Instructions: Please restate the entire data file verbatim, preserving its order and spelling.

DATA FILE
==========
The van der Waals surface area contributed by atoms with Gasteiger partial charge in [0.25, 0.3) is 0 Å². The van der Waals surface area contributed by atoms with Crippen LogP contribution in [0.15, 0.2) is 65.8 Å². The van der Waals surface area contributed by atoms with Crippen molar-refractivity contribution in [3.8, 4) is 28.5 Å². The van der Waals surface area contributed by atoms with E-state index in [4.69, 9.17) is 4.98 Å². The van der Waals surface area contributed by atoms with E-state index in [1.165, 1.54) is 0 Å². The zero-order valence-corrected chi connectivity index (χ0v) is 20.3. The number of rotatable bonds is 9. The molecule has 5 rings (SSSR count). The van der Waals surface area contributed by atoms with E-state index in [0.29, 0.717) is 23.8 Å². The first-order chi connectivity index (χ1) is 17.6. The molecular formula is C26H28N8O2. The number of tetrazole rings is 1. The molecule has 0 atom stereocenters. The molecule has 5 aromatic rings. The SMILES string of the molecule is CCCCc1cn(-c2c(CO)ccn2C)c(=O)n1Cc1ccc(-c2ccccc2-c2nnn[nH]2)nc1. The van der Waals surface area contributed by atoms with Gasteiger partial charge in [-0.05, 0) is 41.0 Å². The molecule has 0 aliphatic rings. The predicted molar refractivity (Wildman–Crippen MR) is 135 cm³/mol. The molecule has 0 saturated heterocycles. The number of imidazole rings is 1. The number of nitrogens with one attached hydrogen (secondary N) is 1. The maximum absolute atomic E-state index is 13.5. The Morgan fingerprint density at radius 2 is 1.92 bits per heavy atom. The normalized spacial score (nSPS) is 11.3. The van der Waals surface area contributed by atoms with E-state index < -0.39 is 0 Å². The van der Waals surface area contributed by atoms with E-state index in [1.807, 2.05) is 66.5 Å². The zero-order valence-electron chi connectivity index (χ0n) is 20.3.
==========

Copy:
The van der Waals surface area contributed by atoms with Gasteiger partial charge in [0.25, 0.3) is 0 Å². The van der Waals surface area contributed by atoms with Crippen LogP contribution in [0.15, 0.2) is 65.8 Å². The van der Waals surface area contributed by atoms with Crippen molar-refractivity contribution in [3.8, 4) is 28.5 Å². The van der Waals surface area contributed by atoms with E-state index in [4.69, 9.17) is 4.98 Å². The van der Waals surface area contributed by atoms with E-state index in [1.165, 1.54) is 0 Å². The zero-order valence-corrected chi connectivity index (χ0v) is 20.3. The number of rotatable bonds is 9. The molecule has 5 rings (SSSR count). The van der Waals surface area contributed by atoms with E-state index in [0.29, 0.717) is 23.8 Å². The first-order chi connectivity index (χ1) is 17.6. The molecular formula is C26H28N8O2. The number of tetrazole rings is 1. The molecule has 0 atom stereocenters. The molecule has 5 aromatic rings. The SMILES string of the molecule is CCCCc1cn(-c2c(CO)ccn2C)c(=O)n1Cc1ccc(-c2ccccc2-c2nnn[nH]2)nc1. The van der Waals surface area contributed by atoms with Gasteiger partial charge in [-0.05, 0) is 41.0 Å². The molecule has 0 aliphatic rings. The predicted molar refractivity (Wildman–Crippen MR) is 135 cm³/mol. The molecule has 0 saturated heterocycles. The number of imidazole rings is 1. The number of nitrogens with one attached hydrogen (secondary N) is 1. The maximum absolute atomic E-state index is 13.5. The Morgan fingerprint density at radius 2 is 1.92 bits per heavy atom. The normalized spacial score (nSPS) is 11.3. The van der Waals surface area contributed by atoms with E-state index < -0.39 is 0 Å². The van der Waals surface area contributed by atoms with E-state index in [1.807, 2.05) is 66.5 Å². The zero-order valence-electron chi connectivity index (χ0n) is 20.3.